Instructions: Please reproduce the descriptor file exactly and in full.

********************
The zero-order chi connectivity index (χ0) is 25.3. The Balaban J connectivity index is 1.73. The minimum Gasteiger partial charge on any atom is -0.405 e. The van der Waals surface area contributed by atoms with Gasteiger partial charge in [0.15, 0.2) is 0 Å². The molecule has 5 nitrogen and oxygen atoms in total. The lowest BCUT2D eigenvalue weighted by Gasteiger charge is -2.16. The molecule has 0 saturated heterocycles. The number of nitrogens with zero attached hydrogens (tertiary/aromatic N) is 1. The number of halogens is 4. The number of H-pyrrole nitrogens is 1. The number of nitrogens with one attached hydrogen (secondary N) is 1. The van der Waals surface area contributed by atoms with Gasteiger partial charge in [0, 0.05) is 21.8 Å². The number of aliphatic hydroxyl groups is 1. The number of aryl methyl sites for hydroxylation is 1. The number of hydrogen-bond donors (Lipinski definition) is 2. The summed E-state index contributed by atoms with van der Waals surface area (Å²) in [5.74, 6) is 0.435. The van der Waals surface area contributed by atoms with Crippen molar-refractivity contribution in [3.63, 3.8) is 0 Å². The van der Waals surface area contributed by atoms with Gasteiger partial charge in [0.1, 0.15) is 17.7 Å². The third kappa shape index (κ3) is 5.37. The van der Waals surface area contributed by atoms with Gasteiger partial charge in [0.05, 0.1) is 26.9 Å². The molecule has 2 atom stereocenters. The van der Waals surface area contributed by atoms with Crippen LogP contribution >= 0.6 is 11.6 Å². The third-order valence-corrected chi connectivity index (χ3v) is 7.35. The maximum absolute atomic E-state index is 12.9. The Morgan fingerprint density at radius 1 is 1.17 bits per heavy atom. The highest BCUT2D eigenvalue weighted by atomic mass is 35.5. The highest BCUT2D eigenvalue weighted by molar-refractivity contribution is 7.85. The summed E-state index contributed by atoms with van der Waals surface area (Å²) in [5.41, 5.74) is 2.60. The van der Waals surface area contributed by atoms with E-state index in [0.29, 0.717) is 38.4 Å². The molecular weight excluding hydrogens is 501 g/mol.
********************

The zero-order chi connectivity index (χ0) is 25.3. The Balaban J connectivity index is 1.73. The minimum Gasteiger partial charge on any atom is -0.405 e. The van der Waals surface area contributed by atoms with Gasteiger partial charge in [0.15, 0.2) is 0 Å². The molecule has 5 nitrogen and oxygen atoms in total. The lowest BCUT2D eigenvalue weighted by Gasteiger charge is -2.16. The molecule has 0 saturated heterocycles. The number of nitrogens with zero attached hydrogens (tertiary/aromatic N) is 1. The number of halogens is 4. The number of H-pyrrole nitrogens is 1. The number of nitrogens with one attached hydrogen (secondary N) is 1. The van der Waals surface area contributed by atoms with Gasteiger partial charge in [0, 0.05) is 21.8 Å². The number of aliphatic hydroxyl groups is 1. The number of aryl methyl sites for hydroxylation is 1. The number of hydrogen-bond donors (Lipinski definition) is 2. The summed E-state index contributed by atoms with van der Waals surface area (Å²) in [5.74, 6) is 0.435. The van der Waals surface area contributed by atoms with Crippen molar-refractivity contribution in [3.63, 3.8) is 0 Å². The van der Waals surface area contributed by atoms with Gasteiger partial charge in [0.1, 0.15) is 17.7 Å². The third kappa shape index (κ3) is 5.37. The van der Waals surface area contributed by atoms with Gasteiger partial charge in [0.05, 0.1) is 26.9 Å². The molecule has 2 atom stereocenters. The van der Waals surface area contributed by atoms with Crippen LogP contribution >= 0.6 is 11.6 Å². The third-order valence-corrected chi connectivity index (χ3v) is 7.35. The maximum absolute atomic E-state index is 12.9. The Morgan fingerprint density at radius 1 is 1.17 bits per heavy atom. The highest BCUT2D eigenvalue weighted by atomic mass is 35.5. The highest BCUT2D eigenvalue weighted by molar-refractivity contribution is 7.85. The summed E-state index contributed by atoms with van der Waals surface area (Å²) in [5.41, 5.74) is 2.60. The van der Waals surface area contributed by atoms with E-state index in [0.29, 0.717) is 38.4 Å². The molecular weight excluding hydrogens is 501 g/mol.